To open up the space, brightening up the room will be the best way without changing what you have. Light colors is an easy way to achieve this. It alters our perception of the space and is more inviting when it’s light. If you still want to make the room pop just buy some towels or accessories with a bold color. Another way to brighten up the space is adding natural light whether it be a skylight or making the existing window larger.

 

Some things to consider when remodeling a small bathroom

  • Choose a bypass glass door
  • Keep your colors light
  • Use over-sized mirrors to create dimension
  • Create a pattern as an accent
  • Have minimal decor
  • Use colorful artwork on the wall instead of furniture
  • Add a corner vanity or a rounded vanity to make the space a little bigger
  • Keep it simple
  • Choose lighting with a design element like pendants, sconces, or wall-mounts.
  • Consider wall-mounted toilets to help save space
  • Use pocket doors
  • Use wall space for built-in storage
  • Get rid of the tub/shower combo and have a large walk-in shower
  • Have a wall vanity to give more floor space in the room
  • Install niches in the shower for convenience and organization
  • If you choose a white bathroom, think about painting the ceiling a dark bold color. This will draw your eye up and make it appear bigger.

 

 

What not to do:

  • Don’t rush the project-Poor planning is the leading cause of cost overruns.
  • Don’t skimp on skilled labor-A good tile setter can make the low-cost material look expensive.
  • Don’t cut corners on key materials-Cheaper materials that don’t have warranties will cause a problem quicker than you expect.
  • Don’t stop thinking about tomorrow-Ensure you plan for your future lifestyle with a remodel, at least 15-20 years.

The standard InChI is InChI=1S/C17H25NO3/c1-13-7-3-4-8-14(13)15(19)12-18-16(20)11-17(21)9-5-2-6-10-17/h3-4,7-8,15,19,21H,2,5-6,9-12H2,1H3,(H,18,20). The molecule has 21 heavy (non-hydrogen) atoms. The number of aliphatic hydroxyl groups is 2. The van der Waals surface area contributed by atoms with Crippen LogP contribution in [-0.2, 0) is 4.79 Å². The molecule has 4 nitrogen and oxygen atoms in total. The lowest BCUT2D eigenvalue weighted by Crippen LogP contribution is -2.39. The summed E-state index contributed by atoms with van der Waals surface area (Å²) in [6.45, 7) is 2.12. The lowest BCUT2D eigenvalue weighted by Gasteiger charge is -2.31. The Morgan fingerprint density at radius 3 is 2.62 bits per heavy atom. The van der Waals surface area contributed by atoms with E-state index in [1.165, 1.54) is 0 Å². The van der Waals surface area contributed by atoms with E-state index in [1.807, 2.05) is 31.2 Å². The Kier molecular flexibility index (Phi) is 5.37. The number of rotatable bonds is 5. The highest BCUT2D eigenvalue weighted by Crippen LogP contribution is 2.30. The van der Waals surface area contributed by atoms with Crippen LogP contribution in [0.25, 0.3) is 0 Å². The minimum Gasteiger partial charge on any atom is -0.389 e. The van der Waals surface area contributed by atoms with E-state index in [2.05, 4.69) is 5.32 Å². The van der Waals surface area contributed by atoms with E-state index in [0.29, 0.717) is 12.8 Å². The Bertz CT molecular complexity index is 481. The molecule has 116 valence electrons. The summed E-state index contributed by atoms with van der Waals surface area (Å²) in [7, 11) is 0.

• Don’t forget to factor in water use-Bathroom fixtures have become more water-efficient if you add more showerheads to your shower make sure your drain supports the amount of water being used.
  • Don’t forget about storage-Lack of storage nowadays is bad for resale value. Think of creative ways to include storage.
  • Don’t buy products online, see them in person first-Researching online is great for ideas and designs but products don’t always look the same on the computer screen vs. in reality. In a store, you can always see if they will match the online price too.

 

 

Where to place your accessories:

  • Towel bar about 48″ from the ground
  • Toilet role about 6″ in front of the toilet
  • Medicine cabinet about 60-66″ from the ground
  • Robe hook about 66-72″ from the ground or on a door about 6″ from the top
  • Light fixtures about 66″ high

 

bathroom before and after bathroom remodel bathroom remodel

 

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Choosing Paint Colors

For a smooth transition between spaces, try choosing a color for one room and paint the adjacent space two shades away, lighter or darker, using tones from the same color chip. Wake up beige. Adding shades of the same color creates depth and interest. Paint below the chair rail a deeper shade of the existing wall.

Start with inspiration. Look for ideas of how you want your space to look. Google design ideas or skim through places like Pinterest to narrow down what styles you like. Make a board for each room. Once you get a significant number that gives you an idea of what you’re looking for then start weaning out the ones you only like a little